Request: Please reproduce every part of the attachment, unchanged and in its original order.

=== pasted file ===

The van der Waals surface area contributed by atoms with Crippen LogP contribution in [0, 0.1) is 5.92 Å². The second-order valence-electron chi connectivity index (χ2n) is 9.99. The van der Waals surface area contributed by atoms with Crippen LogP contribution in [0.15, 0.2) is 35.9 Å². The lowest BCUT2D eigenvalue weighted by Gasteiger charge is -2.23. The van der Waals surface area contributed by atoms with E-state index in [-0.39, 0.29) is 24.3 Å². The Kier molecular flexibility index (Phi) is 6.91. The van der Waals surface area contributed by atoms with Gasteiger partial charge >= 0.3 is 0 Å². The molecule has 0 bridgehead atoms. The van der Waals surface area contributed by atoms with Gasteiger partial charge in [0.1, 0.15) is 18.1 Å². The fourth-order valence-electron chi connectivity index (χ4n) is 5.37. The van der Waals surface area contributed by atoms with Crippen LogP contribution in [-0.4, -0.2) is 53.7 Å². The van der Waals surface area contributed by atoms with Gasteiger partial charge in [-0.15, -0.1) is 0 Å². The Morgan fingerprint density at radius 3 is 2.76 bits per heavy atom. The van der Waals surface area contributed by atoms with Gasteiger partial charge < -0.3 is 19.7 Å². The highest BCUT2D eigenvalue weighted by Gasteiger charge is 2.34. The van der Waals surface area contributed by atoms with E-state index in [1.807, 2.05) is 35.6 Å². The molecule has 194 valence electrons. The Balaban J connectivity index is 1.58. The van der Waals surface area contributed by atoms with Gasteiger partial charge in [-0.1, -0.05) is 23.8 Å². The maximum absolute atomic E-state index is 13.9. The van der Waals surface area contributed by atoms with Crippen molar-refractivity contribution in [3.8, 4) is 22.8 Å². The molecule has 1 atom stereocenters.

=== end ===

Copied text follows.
The van der Waals surface area contributed by atoms with Crippen LogP contribution in [0, 0.1) is 5.92 Å². The second-order valence-electron chi connectivity index (χ2n) is 9.99. The van der Waals surface area contributed by atoms with Crippen LogP contribution in [0.15, 0.2) is 35.9 Å². The lowest BCUT2D eigenvalue weighted by Gasteiger charge is -2.23. The van der Waals surface area contributed by atoms with E-state index in [-0.39, 0.29) is 24.3 Å². The Kier molecular flexibility index (Phi) is 6.91. The van der Waals surface area contributed by atoms with Gasteiger partial charge >= 0.3 is 0 Å². The molecule has 0 bridgehead atoms. The van der Waals surface area contributed by atoms with Gasteiger partial charge in [0.1, 0.15) is 18.1 Å². The fourth-order valence-electron chi connectivity index (χ4n) is 5.37. The van der Waals surface area contributed by atoms with Crippen LogP contribution in [-0.4, -0.2) is 53.7 Å². The van der Waals surface area contributed by atoms with Gasteiger partial charge in [-0.15, -0.1) is 0 Å². The Morgan fingerprint density at radius 3 is 2.76 bits per heavy atom. The van der Waals surface area contributed by atoms with Gasteiger partial charge < -0.3 is 19.7 Å². The highest BCUT2D eigenvalue weighted by Gasteiger charge is 2.34. The van der Waals surface area contributed by atoms with E-state index in [1.807, 2.05) is 35.6 Å². The molecule has 194 valence electrons. The Balaban J connectivity index is 1.58. The van der Waals surface area contributed by atoms with Gasteiger partial charge in [-0.1, -0.05) is 23.8 Å². The maximum absolute atomic E-state index is 13.9. The van der Waals surface area contributed by atoms with Crippen molar-refractivity contribution in [3.8, 4) is 22.8 Å². The molecule has 1 atom stereocenters.